Philip Worthington opened his address by saying that it was 18 years since he left school but that the Great Hall is still as big and intimidating as ever! Philip told how he studied History at York, then at Cambridge. After four years of 'studying lots of dead people', he realised he wanted to help those in the living world. He became a lawyer in a commercial firm, but when he saw the so-called ‘refugee crisis’ unfolding in Greece at the end of 2015, he knew he had to help. He quit his job and took the four-hour flight to Lesvos. Having witnessed first-hand many of the one million refugees arriving from Turkey, having fled primarily from Syria, he came to believe that everyone should be able to live in safety, free from the threat of war or persecution.
Philip told how, upon arrival in Greece, he found thousands of volunteers helping the tens of thousands of refugees transiting through the islands. Many would spend just 24 hours there and then would move onward to the mainland. The audience learnt how, in March 2016, the EU paid Turkey 3 billion Euros to stop the influx, which meant lots of volunteers went home. This turned matters into a legal crisis as people now had to claim asylum in Greece. Philip explained how asylum is a legal process which includes an interview to see if the applicant meets the criteria set out in the Geneva Convention. At this point there were only two private lawyers on Lesvos for 10,000 refugees and Philip came up with the idea of bringing asylum lawyers from across Europe to Lesvos to volunteer for 3 or 4 weeks at a time; from this the charity European Lawyers in Lesvos was created.
Philip explained that his work is all about preparing people for their asylum interview; his belief being that everyone should be entitled to access free, high quality advice from an independent, expert lawyer. He told how he found it ironic that the state provides lawyers for all kinds of matters but not for refugees, even though the outcome of their interview could literally be a matter of life or death. Philip originally planned on being on Lesvos for just a year but this turned out to be a naïve assumption as tens of thousands more people came over from nearby Turkey; predominantly from Syria, Afghanistan and Iraq. Philip told how his NGO now has 20 permanent staff on Lesvos, Samos and the mainland, including 9 Greek asylum lawyers and how they have welcomed over 300 volunteer lawyers from 18 European countries. They have assisted more than 13,000 people, 69% of whom have been granted some kind of asylum. Philip also warned how, lately, the rule of law has been sacrificed in the name of speed and it has become much easier to deport someone.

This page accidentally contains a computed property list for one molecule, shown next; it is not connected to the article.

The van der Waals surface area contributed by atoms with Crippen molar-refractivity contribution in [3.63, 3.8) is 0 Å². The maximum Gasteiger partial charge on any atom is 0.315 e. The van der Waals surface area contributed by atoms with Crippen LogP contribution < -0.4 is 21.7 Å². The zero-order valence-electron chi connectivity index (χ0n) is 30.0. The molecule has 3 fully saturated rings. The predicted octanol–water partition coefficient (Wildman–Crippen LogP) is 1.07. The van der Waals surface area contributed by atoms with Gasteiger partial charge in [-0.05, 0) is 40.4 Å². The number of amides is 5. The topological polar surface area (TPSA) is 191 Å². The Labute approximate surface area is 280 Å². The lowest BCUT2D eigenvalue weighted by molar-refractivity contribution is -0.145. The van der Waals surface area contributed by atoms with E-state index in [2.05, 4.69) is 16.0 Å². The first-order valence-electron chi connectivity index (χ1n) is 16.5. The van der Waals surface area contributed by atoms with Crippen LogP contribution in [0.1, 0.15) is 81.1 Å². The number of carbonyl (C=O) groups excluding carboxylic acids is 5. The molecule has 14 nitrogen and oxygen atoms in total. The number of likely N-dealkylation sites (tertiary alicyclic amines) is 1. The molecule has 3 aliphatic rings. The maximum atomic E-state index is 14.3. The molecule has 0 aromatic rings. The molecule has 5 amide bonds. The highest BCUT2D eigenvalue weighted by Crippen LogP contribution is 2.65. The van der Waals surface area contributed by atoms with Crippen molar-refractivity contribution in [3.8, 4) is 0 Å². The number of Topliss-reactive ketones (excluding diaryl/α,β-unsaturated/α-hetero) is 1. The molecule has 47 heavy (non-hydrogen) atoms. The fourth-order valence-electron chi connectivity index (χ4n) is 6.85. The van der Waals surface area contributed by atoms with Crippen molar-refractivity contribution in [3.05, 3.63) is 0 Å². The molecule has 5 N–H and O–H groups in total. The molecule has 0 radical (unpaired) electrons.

The refugee crisis, Philip said, is a European issue and needs a European solution. People will continue to come because they are fleeing for their lives. Last year more than 1,600 people died crossing the Mediterranean and since 2014, 23,000 have died. He argued that a fair and proportionate distribution of refugees across Europe would have a barely noticeable impact. Considering what he has learnt over the past six years, Philip said that people are the same the world over and that we would all act in a similar manner in the same situation, something which is exemplified by the Ukraine situation at present. He also emphasised that empathy is vitally important and that we must ask ourselves: what would we want to happen if we were in their position? People, he said, just want a chance to rebuild their lives in safety. Philip said he found the latest response to the war in Ukraine both inspiring and troubling – it did show, he said, how, when we want to, we can show empathy and act quickly but asked why was this not the same for refugees arriving in Greece? Put simply, he suggested it was a policy decision to treat these two groups differently.
Finishing by reflecting on his fourteen years at Bolton School, Philip told how the school instilled in him the values of fairness, equality and justice, along with the traits of thinking about others and challenging assumptions. He said he was pleased to see that the school does even more than in his day in terms of volunteering. He told the audience to be a positive change in whatever way you can and to follow your passion, it is the most powerful tool that you have. Anything, he said, can be changed if we put our minds to it; it all starts with us.
There then followed a questions and answers session, in which the topics of career changes, the character building aspects of school and the importance of taking risks to follow your passions were all discussed, along with why there were such differences to how Europe responded to the treatment of Syrian refugees and Ukrainian refugees.
Finlay Littlefair, Vice-Captain of the School, concluded the evening with a Vote of Thanks.